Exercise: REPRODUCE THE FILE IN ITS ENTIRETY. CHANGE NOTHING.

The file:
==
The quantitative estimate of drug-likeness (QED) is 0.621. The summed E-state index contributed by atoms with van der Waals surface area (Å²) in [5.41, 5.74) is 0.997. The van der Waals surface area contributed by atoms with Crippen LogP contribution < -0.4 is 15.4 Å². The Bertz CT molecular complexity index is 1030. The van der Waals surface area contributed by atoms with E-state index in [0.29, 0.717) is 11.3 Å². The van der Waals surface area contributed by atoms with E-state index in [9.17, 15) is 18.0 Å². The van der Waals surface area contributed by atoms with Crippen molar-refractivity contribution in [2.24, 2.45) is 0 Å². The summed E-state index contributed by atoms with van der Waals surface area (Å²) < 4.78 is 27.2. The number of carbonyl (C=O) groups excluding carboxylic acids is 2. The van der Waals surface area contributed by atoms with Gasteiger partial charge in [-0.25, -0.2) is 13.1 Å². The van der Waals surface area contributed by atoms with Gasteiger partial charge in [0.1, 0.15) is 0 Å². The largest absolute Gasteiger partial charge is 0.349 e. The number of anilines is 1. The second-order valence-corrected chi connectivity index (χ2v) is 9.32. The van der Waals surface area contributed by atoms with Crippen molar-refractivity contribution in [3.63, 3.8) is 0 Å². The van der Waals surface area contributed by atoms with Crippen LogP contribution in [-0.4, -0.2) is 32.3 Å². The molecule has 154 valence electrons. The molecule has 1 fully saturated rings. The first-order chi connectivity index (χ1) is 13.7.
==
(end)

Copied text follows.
The quantitative estimate of drug-likeness (QED) is 0.621. The summed E-state index contributed by atoms with van der Waals surface area (Å²) in [5.41, 5.74) is 0.997. The van der Waals surface area contributed by atoms with Crippen LogP contribution < -0.4 is 15.4 Å². The Bertz CT molecular complexity index is 1030. The van der Waals surface area contributed by atoms with E-state index in [0.29, 0.717) is 11.3 Å². The van der Waals surface area contributed by atoms with E-state index in [9.17, 15) is 18.0 Å². The van der Waals surface area contributed by atoms with Crippen molar-refractivity contribution in [2.24, 2.45) is 0 Å². The summed E-state index contributed by atoms with van der Waals surface area (Å²) < 4.78 is 27.2. The number of carbonyl (C=O) groups excluding carboxylic acids is 2. The van der Waals surface area contributed by atoms with Gasteiger partial charge in [-0.25, -0.2) is 13.1 Å². The van der Waals surface area contributed by atoms with Gasteiger partial charge in [0.1, 0.15) is 0 Å². The largest absolute Gasteiger partial charge is 0.349 e. The number of anilines is 1. The second-order valence-corrected chi connectivity index (χ2v) is 9.32. The van der Waals surface area contributed by atoms with Crippen molar-refractivity contribution in [3.63, 3.8) is 0 Å². The van der Waals surface area contributed by atoms with Crippen LogP contribution in [-0.4, -0.2) is 32.3 Å². The molecule has 154 valence electrons. The molecule has 1 fully saturated rings. The first-order chi connectivity index (χ1) is 13.7.